I briefly re-examined the 'Collatz Conjecture' today, because I may have failed to appreciate the behavior of very large numbers which have never been tested, for example, in the calculations up in that range they may land on more odd numbers than in lower ranges, and as a consequence spend more time being multiplied by 3( and having 1 added ).

This conjecture involves two sets/lists of numbers,

- 'Tested-List', the list of numbers that have been tested so far,

- and the 'Untested-list', the list of numbers above the Tested-List which are yet to be tested( some may call that list infinity ).

The point is that hopefully any number tested in the 'Untested-list', would through the course of the calculations eventually make it's way down into the 'Tested-List', and every number in the tested list will always result in '1'.

However, if a number in the 'Untested-list', 'Would-Not' through the course of the calculations eventually make it's way down into the 'Tested-List', Then, that would be because it would keep on bouncing around up there in the high-altitude-number regions, for ever.

So, the only alternative answer possible to '1', would be 'Infinity', since there could be a number that would keep on bouncing around up there in the high-altitude-number regions, for ever.

But, I think that many mathematicians might assume that all numbers, would through the course of the calculations eventually make it's way down into the 'Tested-List', and every number in the 'Tested-List' will always result in '1', ONLY BECAUSE IT IS SPECIFICALLY STRUCTURED TO CONVERT ANY NUMBER INTO '1', AND BECAUSE '3' IS NOT ACCEPTED AS AN ALTERNATIVE RESULT TO '1'.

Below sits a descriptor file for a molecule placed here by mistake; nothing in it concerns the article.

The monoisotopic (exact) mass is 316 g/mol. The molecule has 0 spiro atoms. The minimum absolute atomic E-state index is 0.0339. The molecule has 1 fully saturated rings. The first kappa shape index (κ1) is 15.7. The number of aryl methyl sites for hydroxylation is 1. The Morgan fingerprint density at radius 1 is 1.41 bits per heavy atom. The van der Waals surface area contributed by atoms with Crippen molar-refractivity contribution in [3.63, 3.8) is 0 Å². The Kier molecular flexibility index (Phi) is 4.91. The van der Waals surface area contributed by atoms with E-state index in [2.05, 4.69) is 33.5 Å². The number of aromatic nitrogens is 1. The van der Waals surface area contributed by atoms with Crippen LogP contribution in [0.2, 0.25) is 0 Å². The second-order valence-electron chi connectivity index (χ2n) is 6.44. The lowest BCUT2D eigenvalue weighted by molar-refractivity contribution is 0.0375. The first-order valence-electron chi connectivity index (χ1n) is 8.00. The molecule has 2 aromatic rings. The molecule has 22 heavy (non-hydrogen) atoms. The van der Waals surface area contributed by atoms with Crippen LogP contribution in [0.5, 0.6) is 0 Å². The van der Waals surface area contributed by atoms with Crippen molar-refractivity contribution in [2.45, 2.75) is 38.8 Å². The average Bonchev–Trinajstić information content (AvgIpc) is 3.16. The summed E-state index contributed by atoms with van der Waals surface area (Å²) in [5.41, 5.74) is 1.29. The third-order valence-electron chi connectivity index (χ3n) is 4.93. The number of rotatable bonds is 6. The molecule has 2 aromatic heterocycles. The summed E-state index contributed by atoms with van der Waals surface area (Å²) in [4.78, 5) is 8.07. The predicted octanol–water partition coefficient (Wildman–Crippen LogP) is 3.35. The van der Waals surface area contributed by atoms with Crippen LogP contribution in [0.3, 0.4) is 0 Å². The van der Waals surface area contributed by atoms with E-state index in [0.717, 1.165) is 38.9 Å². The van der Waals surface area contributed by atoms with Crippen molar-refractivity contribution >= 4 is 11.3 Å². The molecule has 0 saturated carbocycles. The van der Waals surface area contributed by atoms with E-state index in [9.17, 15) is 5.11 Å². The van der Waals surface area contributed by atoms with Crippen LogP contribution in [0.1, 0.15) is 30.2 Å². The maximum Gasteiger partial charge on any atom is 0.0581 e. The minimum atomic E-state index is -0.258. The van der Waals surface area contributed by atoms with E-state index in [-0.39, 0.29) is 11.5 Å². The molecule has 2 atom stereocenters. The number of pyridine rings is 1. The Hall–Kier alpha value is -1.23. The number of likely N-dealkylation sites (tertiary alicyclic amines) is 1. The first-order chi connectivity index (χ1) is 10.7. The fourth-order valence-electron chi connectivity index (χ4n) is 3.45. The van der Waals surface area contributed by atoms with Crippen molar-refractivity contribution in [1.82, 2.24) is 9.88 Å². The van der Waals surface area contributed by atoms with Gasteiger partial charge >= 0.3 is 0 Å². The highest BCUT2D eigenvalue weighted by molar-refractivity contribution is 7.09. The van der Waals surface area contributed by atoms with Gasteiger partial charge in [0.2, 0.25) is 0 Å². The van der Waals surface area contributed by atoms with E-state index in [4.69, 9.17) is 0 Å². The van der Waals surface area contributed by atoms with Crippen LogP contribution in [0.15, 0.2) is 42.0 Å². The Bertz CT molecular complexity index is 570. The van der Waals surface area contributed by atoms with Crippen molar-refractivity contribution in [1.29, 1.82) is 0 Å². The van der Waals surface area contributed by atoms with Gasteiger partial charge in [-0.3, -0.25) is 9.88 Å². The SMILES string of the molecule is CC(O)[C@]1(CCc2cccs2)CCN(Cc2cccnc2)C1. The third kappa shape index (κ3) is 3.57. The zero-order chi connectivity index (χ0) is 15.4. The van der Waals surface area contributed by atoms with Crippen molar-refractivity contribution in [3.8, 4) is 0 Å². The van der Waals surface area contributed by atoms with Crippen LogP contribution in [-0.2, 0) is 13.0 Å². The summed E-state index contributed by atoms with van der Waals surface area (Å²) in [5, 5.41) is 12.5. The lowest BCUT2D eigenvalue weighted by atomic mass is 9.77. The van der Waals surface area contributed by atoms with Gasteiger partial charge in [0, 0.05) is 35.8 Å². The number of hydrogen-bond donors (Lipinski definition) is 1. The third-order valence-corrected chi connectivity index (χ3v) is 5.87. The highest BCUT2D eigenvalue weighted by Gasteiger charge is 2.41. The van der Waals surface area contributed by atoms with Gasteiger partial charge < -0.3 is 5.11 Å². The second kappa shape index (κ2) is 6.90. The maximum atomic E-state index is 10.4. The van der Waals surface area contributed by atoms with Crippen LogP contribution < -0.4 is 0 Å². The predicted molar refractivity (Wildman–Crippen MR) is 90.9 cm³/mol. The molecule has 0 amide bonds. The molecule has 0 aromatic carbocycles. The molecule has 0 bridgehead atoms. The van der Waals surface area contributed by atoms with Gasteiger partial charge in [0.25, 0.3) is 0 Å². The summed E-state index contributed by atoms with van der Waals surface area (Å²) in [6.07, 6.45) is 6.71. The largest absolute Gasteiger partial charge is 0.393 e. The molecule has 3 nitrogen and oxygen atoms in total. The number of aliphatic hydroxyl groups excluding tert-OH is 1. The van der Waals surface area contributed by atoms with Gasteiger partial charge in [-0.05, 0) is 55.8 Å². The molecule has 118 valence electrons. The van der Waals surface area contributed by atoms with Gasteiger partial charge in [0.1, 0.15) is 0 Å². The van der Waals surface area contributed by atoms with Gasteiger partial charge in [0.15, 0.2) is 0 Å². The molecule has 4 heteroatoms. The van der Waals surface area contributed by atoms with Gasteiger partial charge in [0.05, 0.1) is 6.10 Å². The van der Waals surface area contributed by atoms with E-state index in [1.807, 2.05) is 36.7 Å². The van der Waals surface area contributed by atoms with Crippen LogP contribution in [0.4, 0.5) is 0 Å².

So I am now convinced more than before before, that I am completely right, and that there is no possible alternative answer to '1'( unless 'infinity' is accepted as an alternative answer ).

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So, I am sure that there is no possible unfound solution to it, so that -

- It should not be presented as a problem to be solved

- And / or, it should be removed from wikipedia, or wikipedia should state that there is no possible unfound solution to it.

I know that things similar to the 'Collatz Conjecture' happen and exist in the world of theoretical-physics etc, but I am surprised that this exists in the world of mathematics, since in maths there is usually always a definite right answer and wrong answers.